Authors: El-Idrysy, H

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DOI https://doi.org/10.36487/ACG_rep/1308_27_Idrysy

Cite As:
El-Idrysy, H 2013, 'Approach to groundwater and pore water pressure modelling for different geotechnical conditions in open pit slope stability analysis', in PM Dight (ed.), Slope Stability 2013: Proceedings of the 2013 International Symposium on Slope Stability in Open Pit Mining and Civil Engineering, Australian Centre for Geomechanics, Perth, pp. 433-443, https://doi.org/10.36487/ACG_rep/1308_27_Idrysy

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Abstract:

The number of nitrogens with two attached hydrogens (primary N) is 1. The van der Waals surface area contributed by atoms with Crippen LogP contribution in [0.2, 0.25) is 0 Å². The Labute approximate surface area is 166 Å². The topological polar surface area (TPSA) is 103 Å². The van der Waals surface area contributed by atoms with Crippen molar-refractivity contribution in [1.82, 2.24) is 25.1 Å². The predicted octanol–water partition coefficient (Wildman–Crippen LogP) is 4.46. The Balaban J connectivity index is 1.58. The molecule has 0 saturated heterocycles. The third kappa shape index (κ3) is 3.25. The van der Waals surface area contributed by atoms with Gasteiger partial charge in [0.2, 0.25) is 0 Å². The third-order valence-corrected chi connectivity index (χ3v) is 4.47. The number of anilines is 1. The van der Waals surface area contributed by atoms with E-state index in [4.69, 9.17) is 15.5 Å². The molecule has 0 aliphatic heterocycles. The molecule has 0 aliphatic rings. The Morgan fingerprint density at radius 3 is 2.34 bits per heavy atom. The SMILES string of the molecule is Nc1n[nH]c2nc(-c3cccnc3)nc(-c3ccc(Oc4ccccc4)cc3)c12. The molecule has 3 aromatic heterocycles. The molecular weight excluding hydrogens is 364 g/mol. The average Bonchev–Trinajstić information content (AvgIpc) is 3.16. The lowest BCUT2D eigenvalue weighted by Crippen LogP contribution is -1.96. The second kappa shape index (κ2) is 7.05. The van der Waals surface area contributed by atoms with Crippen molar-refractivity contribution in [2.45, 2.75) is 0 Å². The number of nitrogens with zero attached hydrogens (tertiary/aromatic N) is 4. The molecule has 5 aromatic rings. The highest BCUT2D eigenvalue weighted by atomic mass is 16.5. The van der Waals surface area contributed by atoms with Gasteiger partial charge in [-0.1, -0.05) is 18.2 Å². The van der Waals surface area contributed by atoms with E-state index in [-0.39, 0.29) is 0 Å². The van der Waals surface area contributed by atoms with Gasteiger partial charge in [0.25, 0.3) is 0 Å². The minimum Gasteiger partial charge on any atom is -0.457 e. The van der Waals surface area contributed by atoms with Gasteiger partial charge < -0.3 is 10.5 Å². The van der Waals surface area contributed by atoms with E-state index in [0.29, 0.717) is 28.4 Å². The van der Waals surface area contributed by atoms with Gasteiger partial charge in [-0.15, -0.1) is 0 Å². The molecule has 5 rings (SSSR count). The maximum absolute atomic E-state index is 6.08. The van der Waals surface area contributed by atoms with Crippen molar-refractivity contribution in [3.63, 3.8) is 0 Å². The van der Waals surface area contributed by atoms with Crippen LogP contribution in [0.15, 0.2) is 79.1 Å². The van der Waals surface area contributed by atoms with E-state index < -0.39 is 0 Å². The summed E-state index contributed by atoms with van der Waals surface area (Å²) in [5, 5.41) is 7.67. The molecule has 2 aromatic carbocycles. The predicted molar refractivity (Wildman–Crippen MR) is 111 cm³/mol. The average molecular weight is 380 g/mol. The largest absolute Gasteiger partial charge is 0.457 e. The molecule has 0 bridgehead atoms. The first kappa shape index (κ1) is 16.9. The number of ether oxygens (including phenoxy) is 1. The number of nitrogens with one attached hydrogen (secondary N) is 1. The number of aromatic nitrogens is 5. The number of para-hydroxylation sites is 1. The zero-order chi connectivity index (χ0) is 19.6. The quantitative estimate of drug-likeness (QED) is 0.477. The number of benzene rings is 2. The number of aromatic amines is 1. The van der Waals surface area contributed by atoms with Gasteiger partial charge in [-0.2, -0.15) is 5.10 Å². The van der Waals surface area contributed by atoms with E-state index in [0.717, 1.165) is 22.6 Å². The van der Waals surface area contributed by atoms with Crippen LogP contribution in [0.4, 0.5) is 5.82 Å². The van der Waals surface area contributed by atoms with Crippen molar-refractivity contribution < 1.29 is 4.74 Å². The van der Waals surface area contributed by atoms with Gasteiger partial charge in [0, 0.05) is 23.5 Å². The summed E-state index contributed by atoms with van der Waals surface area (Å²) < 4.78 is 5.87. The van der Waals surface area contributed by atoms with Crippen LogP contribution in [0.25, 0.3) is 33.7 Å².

This paper presents two feasibility case studies related to groundwater modelling for pit slope stability studies at a diamond mine and a gold mine. While both open pit mine projects had a target final pit depth of about 450 m the impacts of groundwater conditions on the slope stability analyses are very different. The former required very detailed analysis and simulation of pore water pressure whilst at the gold mine, both groundwater flow and pore water pressure had limited impact on the slope stability assessment. The two case studies demonstrate that pore water pressure does not always significantly influence the stability of the pit slopes and that it is essential to identify the key controlling factors for slope stability before embarking on detailed modelling of pore water distribution. However, when pore water pressure and groundwater flow are identified as controlling factors due to geotechnical setting, extensive numerical modelling of groundwater flow is required to optimise a dewatering/depressurisation system that achieves the required Factor of Safety (FS) from pit slope stability analyses. A fully integrated numerical modelling analysis of pore water pressure and geotechnical slope stability is an intensive, iterative exercise but the result of such work is very rewarding in terms of optimising pit slope angles.

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